Tallulah Willis is reflecting on father Bruce Willis’ health struggles.
In February, the 68-year-old actor’s family revealed that he had been diagnosed with frontotemporal dementia, after first announcing in March 2022 that he would be retiring from acting after his aphasia diagnosis, which affects the ability to express and understand written and spoken language.
Tallulah Willis, the 29-year-old daughter of the “Die Hard” star, wrote about how she knew something was wrong with her father in an emotional essay for Vogue.
Willis said she had suspected a potential illness “for a long time.”
“It started out with a kind of vague unresponsiveness, which the family chalked up to Hollywood hearing loss: ‘Speak up! ‘Die Hard’ messed with Dad’s ears,’” she wrote in the Vogue essay. “Later that unresponsiveness broadened, and I sometimes took it personally. He had had two babies with my stepmother, Emma Heming Willis, and I thought he’d lost interest in me.”
Bruce Willis shares three daughters — Tallulah, Scout, 31, and Rumer, 34 — with ex-wife Demi Moore. He is also father to Mabel, 11, and Evelyn, 9, with wife Emma Willis.
“Though this couldn’t have been further from the truth, my adolescent brain tortured itself with some faulty math: I’m not beautiful enough for my mother, I’m not interesting enough for my father,” Tallulah Willis wrote, also touching on her own issues with body dysmorphia and a borderline personality disorder diagnosis.
She shared that in recent years she was in denial about her father’s health declining due to her own health issues, which also included anorexia nervosa and an ADHD diagnosis.
Throughout all this, she wrote, “my dad was quietly struggling.”
“All kinds of cognitive testing was being conducted, but we didn’t have an acronym yet,” she said. “I had managed to give my central dad-feeling canal an epidural; the good feelings weren’t really there, the bad feelings weren’t really there.”
But in summer 2021, it “painfully” hit her that her father’s health was declining. It happened when she was at a wedding on Martha’s Vineyard and the bride’s father gave a moving speech.
“Suddenly I realized that I would never get that moment, my dad speaking about me in adulthood at my wedding. It was devastating,” she recalled. “I left the dinner table, stepped outside, and wept in the bushes.”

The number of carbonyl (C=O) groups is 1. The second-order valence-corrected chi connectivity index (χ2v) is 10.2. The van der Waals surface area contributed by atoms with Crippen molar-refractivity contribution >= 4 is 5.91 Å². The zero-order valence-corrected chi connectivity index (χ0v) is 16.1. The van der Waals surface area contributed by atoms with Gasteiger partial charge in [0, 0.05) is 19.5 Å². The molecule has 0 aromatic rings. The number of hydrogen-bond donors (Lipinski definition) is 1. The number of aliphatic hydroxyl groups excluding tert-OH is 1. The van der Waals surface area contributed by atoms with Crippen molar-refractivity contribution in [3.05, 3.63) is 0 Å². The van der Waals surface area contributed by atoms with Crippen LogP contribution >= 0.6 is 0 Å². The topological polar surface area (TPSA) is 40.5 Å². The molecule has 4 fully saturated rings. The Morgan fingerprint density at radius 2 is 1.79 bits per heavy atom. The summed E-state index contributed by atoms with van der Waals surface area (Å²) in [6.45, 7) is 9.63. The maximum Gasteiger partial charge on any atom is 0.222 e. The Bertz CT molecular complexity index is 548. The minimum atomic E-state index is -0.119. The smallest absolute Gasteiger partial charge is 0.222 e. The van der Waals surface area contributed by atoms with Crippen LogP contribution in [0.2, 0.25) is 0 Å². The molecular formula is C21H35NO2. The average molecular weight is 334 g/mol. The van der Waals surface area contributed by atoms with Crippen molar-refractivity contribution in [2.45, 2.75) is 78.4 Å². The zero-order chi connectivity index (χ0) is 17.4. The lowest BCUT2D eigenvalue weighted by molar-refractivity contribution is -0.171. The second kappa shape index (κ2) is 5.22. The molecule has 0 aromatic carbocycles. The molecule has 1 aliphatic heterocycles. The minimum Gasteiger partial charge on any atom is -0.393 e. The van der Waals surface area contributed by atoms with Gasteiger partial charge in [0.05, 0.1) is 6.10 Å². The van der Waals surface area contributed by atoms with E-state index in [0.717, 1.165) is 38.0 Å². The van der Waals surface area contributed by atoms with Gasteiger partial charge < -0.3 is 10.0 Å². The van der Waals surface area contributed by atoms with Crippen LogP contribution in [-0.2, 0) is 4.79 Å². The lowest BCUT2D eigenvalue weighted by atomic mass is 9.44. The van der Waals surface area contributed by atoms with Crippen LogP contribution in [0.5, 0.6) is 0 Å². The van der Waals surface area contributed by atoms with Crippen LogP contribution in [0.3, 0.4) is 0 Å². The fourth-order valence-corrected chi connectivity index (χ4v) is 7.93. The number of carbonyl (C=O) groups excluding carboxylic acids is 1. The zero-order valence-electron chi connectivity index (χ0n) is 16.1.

Now in her own recovery, Willis said that she has the tools to be present in her life “and especially in my relationship with my dad.”
“I can bring him an energy that’s bright and sunny, no matter where I’ve been,” she said, adding that in the past she was afraid of “being destroyed by sadness.”
“I can savor that time, hold my dad’s hand, and feel that it’s wonderful. I know that trials are looming, that this is the beginning of grief, but that whole thing about loving yourself before you can love somebody else — it’s real,” she said.
Willis also shared how when she visits her father, she takes a lot of photos and looks at things from a new perspective. She also saves every voicemail from him on a hard drive.
“I find that I’m trying to document, to build a record for the day when he isn’t there to remind me of him and of us,” she shared.
She wrote that his dementia has not affected his mobility and that he still remembers who she is “and lights up when I enter the room.”
“He may always know who I am, give or take the occasional bad day,” she wrote, noting that one difference between frontotemporal dementia and Alzheimer’s disease is, “at least early in the disease, the former is characterized by language and motor deficits, while the latter features more memory loss.”
Amid her father's diagnosis, Tallulah Willis is focusing on her family’s wellbeing and how she can make her father more comfortable. After sister Rumer welcomed her daughter, Louetta, earlier this year, she is soaking it all in.
“There’s this little creature changing by the hour, and there’s this thing happening with my dad that can shift so quickly and unpredictably. It feels like a unique and special time in my family, and I’m just so glad to be here for it,” she wrote.
Dr. Jagan Pillai, a neurologist with Cleveland Clinic Lou Ruvo Center for Brain Health, previously told TODAY.com that the life expectancy for someone with frontotmeporal dementia depends on the parts of the brain affected, how severely they are affected and the rate of disease progression.